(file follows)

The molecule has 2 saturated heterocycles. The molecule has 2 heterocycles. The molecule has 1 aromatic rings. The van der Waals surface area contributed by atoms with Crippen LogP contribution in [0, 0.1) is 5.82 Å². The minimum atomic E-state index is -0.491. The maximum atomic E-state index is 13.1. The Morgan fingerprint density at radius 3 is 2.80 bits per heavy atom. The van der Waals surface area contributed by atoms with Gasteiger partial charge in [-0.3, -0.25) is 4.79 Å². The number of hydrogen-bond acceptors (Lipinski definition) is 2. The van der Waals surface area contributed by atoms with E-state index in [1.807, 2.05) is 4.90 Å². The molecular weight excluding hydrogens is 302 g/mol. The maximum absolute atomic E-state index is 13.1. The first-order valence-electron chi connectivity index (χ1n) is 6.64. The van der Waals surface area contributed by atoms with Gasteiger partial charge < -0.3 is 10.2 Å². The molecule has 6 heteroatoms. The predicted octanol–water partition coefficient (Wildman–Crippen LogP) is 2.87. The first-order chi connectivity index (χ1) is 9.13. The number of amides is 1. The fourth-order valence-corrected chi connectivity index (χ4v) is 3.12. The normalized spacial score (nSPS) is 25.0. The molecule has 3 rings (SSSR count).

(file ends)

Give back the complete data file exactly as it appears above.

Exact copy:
The molecule has 2 saturated heterocycles. The molecule has 2 heterocycles. The molecule has 1 aromatic rings. The van der Waals surface area contributed by atoms with Crippen LogP contribution in [0, 0.1) is 5.82 Å². The minimum atomic E-state index is -0.491. The maximum atomic E-state index is 13.1. The Morgan fingerprint density at radius 3 is 2.80 bits per heavy atom. The van der Waals surface area contributed by atoms with Gasteiger partial charge in [-0.3, -0.25) is 4.79 Å². The number of hydrogen-bond acceptors (Lipinski definition) is 2. The van der Waals surface area contributed by atoms with E-state index in [1.807, 2.05) is 4.90 Å². The molecular weight excluding hydrogens is 302 g/mol. The maximum absolute atomic E-state index is 13.1. The first-order valence-electron chi connectivity index (χ1n) is 6.64. The van der Waals surface area contributed by atoms with Gasteiger partial charge < -0.3 is 10.2 Å². The molecule has 6 heteroatoms. The predicted octanol–water partition coefficient (Wildman–Crippen LogP) is 2.87. The first-order chi connectivity index (χ1) is 9.13. The number of amides is 1. The fourth-order valence-corrected chi connectivity index (χ4v) is 3.12. The normalized spacial score (nSPS) is 25.0. The molecule has 3 rings (SSSR count).